Electricity from the Sun
Most of us have an idea of what a solar panel is and what they do. In fact most of us use them on a daily basis. Solar panels are commonly found in calculators, satellites, and on road signs around UMD campus. We are becoming more and more environmentally conscientious and finding cleaner and sustainable energy is becoming a popular trend. Today solar panels are being installed on a large scale to provide electricity for communities and are even being installed on electric cars to get a charge while our car sits in the sun all day. Solar power has come a long way since 1953 when scientist at Bell laboratories created the first silicon solar panel that was able to generate a current. For many of us, we use solar panels without really knowing what is happening behind the scene.
A solar panel is an interconnected package of photovoltaic cells or solar cells. The word photovoltaic is derived from "electricity from light" (photo = light and voltaic = electricity). Although solar cells can directly convert sunlight to electricity there is still a high cost associated with solar panels. Each panel needs to be constructed in a certain way to take advantage of the sunlight. The materials used are very important to the energy conversion process, and although most solar panels are constructed in very different ways, they generally follow they same pattern. They are usually formed in layers. Starting from top to bottom generally they all have a glass cover, an antireflection layer, metal electrical contacts, n-type semiconductor, p-type semiconductor, then the back metal contact. Below is a diagram showing the material layers used to construct a solar panel.
The most important parts of a solar panel are the semi-conducting layers. Semiconductors are very important in the electronics world. Semiconductors have properties of both conductors and insulators hence the name semiconductor. There are two types of semi-conducting materials: n-type and p-type. N-type semiconductors have negative electrical charge due to extra electrons in the materials valence band. P-type semiconductors have a positive electrical charge due to absence of electrons or the creation of electron holes. More importantly, when a layer of n-type semiconductor is placed next to a p-type semiconductor, the free electrons from the n-type fill the holes of the p-type semiconductor. With the system eventually coming to equilibrium. Something more interesting happens when energy is introduced to the system, in our case the sun. Tiny packets of light energy from the sun, called photons, strike the solar panel. If the energy from one photon is strong enough, it will knock an electron free. As a result there will be a hole created allowing different electrons to fill it. If we define an electric current as the follow of electrons this is what we have established, and if we provide a path for the electrons to flow they will. The flow of current and the electric field created by the panel will produce useable electric power. The solar panels we are using are a silicon-based semiconductor, which is a common material used in the solar panel fabrication process.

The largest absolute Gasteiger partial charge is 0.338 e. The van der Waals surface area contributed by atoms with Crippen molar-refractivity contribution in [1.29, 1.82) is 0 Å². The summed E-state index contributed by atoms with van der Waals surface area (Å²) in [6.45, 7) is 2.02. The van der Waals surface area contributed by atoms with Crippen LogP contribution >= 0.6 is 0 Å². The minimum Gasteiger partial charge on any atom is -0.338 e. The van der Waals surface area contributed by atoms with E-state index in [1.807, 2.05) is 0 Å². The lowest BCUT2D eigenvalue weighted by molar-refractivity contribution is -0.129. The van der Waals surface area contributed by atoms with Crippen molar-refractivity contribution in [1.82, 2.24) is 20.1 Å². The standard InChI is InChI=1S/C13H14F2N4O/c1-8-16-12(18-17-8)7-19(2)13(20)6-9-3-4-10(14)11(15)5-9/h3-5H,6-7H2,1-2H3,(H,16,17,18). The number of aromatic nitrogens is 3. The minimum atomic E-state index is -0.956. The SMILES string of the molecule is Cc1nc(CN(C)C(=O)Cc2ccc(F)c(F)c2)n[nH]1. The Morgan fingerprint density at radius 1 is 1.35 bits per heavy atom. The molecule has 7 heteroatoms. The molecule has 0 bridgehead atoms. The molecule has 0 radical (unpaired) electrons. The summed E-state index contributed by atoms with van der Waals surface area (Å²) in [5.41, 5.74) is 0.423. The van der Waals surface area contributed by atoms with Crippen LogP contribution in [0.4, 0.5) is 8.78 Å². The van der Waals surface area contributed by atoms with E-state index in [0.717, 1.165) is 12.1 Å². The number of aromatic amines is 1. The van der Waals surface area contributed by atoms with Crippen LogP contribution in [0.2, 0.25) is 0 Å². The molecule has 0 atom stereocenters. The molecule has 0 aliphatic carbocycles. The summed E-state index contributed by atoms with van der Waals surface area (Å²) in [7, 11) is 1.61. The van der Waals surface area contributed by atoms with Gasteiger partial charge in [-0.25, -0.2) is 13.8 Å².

The other layers that are used are for protection and functionality. The top layer is a sheet of glass or plastic. This helps protect the panel from the elements. Even water needs to be kept out of the panel to stop corrosion of the semiconductor layers. The next layer is an antireflection layer. Many semi-conducting materials are reflective in nature, and since we want to absorb energy from the sun we need this layer to decrease the amount of sun reflected away from our panel. Next are metal contacts, basically a wire grid that runs along the semi-conducting layer, allowing electrons to easily leave the material. This grid also connects each separate solar cell together to make a functional solar panel. The last layer is a metal back contact. This acts as the frame for the panel as well a good place to make electrical contacts.
For a more detailed expiation of solar cells check out "How Stuff Works".
Contributed by Brandon Eberle